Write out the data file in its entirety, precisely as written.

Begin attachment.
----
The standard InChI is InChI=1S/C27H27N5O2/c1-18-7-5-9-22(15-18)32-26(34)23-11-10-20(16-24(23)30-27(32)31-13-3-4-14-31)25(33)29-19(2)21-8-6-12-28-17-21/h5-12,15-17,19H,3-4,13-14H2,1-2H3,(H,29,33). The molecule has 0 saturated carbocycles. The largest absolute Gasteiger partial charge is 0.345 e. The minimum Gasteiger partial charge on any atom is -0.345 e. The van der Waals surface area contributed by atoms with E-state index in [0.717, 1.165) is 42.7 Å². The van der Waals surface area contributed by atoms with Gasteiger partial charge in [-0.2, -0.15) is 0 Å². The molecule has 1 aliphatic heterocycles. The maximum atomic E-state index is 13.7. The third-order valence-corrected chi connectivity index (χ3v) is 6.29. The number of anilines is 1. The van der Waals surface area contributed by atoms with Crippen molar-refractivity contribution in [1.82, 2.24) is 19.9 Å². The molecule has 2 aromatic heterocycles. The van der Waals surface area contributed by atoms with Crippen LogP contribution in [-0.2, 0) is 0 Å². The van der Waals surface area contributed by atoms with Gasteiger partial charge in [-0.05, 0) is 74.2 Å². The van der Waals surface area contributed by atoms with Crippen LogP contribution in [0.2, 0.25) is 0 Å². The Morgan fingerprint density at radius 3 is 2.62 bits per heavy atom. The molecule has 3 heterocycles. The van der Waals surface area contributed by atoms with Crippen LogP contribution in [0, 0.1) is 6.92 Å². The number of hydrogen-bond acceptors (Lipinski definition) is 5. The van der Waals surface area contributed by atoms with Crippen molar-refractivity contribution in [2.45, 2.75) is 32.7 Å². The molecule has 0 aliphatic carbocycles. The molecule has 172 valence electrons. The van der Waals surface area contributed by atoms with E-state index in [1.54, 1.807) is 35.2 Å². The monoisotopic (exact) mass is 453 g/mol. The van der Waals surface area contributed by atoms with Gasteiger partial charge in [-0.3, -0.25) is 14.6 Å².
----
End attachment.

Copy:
The standard InChI is InChI=1S/C27H27N5O2/c1-18-7-5-9-22(15-18)32-26(34)23-11-10-20(16-24(23)30-27(32)31-13-3-4-14-31)25(33)29-19(2)21-8-6-12-28-17-21/h5-12,15-17,19H,3-4,13-14H2,1-2H3,(H,29,33). The molecule has 0 saturated carbocycles. The largest absolute Gasteiger partial charge is 0.345 e. The minimum Gasteiger partial charge on any atom is -0.345 e. The van der Waals surface area contributed by atoms with E-state index in [0.717, 1.165) is 42.7 Å². The van der Waals surface area contributed by atoms with Gasteiger partial charge in [-0.2, -0.15) is 0 Å². The molecule has 1 aliphatic heterocycles. The maximum atomic E-state index is 13.7. The third-order valence-corrected chi connectivity index (χ3v) is 6.29. The number of anilines is 1. The van der Waals surface area contributed by atoms with Crippen molar-refractivity contribution in [1.82, 2.24) is 19.9 Å². The molecule has 2 aromatic heterocycles. The van der Waals surface area contributed by atoms with Crippen LogP contribution in [-0.2, 0) is 0 Å². The van der Waals surface area contributed by atoms with Gasteiger partial charge in [-0.05, 0) is 74.2 Å². The van der Waals surface area contributed by atoms with Crippen LogP contribution in [0.2, 0.25) is 0 Å². The Morgan fingerprint density at radius 3 is 2.62 bits per heavy atom. The molecule has 3 heterocycles. The van der Waals surface area contributed by atoms with Crippen LogP contribution in [0, 0.1) is 6.92 Å². The number of hydrogen-bond acceptors (Lipinski definition) is 5. The van der Waals surface area contributed by atoms with Crippen molar-refractivity contribution in [2.45, 2.75) is 32.7 Å². The molecule has 0 aliphatic carbocycles. The molecule has 172 valence electrons. The van der Waals surface area contributed by atoms with E-state index in [1.54, 1.807) is 35.2 Å². The monoisotopic (exact) mass is 453 g/mol. The van der Waals surface area contributed by atoms with Gasteiger partial charge in [-0.3, -0.25) is 14.6 Å².